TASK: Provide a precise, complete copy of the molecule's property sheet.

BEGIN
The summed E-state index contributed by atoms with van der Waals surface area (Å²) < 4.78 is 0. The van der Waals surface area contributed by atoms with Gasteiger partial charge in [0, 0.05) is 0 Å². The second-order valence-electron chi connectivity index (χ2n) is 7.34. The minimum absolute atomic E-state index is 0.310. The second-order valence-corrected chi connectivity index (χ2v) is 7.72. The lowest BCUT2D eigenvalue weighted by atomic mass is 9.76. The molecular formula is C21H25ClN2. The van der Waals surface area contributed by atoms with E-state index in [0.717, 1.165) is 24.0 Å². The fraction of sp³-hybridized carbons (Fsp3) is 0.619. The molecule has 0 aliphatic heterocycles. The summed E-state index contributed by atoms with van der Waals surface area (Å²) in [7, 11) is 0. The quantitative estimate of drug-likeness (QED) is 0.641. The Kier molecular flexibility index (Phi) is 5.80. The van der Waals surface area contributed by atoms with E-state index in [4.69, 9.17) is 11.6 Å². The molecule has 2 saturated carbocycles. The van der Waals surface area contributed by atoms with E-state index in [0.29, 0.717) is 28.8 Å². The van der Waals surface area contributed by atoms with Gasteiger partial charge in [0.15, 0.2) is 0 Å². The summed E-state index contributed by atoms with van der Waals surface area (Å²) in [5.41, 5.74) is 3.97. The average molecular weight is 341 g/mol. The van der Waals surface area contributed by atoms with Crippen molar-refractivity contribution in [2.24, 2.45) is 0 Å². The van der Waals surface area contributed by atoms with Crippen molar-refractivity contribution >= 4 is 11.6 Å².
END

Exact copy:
The summed E-state index contributed by atoms with van der Waals surface area (Å²) < 4.78 is 0. The van der Waals surface area contributed by atoms with Gasteiger partial charge in [0, 0.05) is 0 Å². The second-order valence-electron chi connectivity index (χ2n) is 7.34. The minimum absolute atomic E-state index is 0.310. The second-order valence-corrected chi connectivity index (χ2v) is 7.72. The lowest BCUT2D eigenvalue weighted by atomic mass is 9.76. The molecular formula is C21H25ClN2. The van der Waals surface area contributed by atoms with E-state index in [0.717, 1.165) is 24.0 Å². The fraction of sp³-hybridized carbons (Fsp3) is 0.619. The molecule has 0 aliphatic heterocycles. The summed E-state index contributed by atoms with van der Waals surface area (Å²) in [7, 11) is 0. The quantitative estimate of drug-likeness (QED) is 0.641. The Kier molecular flexibility index (Phi) is 5.80. The van der Waals surface area contributed by atoms with E-state index in [4.69, 9.17) is 11.6 Å². The molecule has 2 saturated carbocycles. The van der Waals surface area contributed by atoms with E-state index in [0.29, 0.717) is 28.8 Å². The van der Waals surface area contributed by atoms with Gasteiger partial charge in [0.15, 0.2) is 0 Å². The summed E-state index contributed by atoms with van der Waals surface area (Å²) in [5.41, 5.74) is 3.97. The average molecular weight is 341 g/mol. The van der Waals surface area contributed by atoms with Crippen molar-refractivity contribution in [2.24, 2.45) is 0 Å². The van der Waals surface area contributed by atoms with Crippen molar-refractivity contribution >= 4 is 11.6 Å².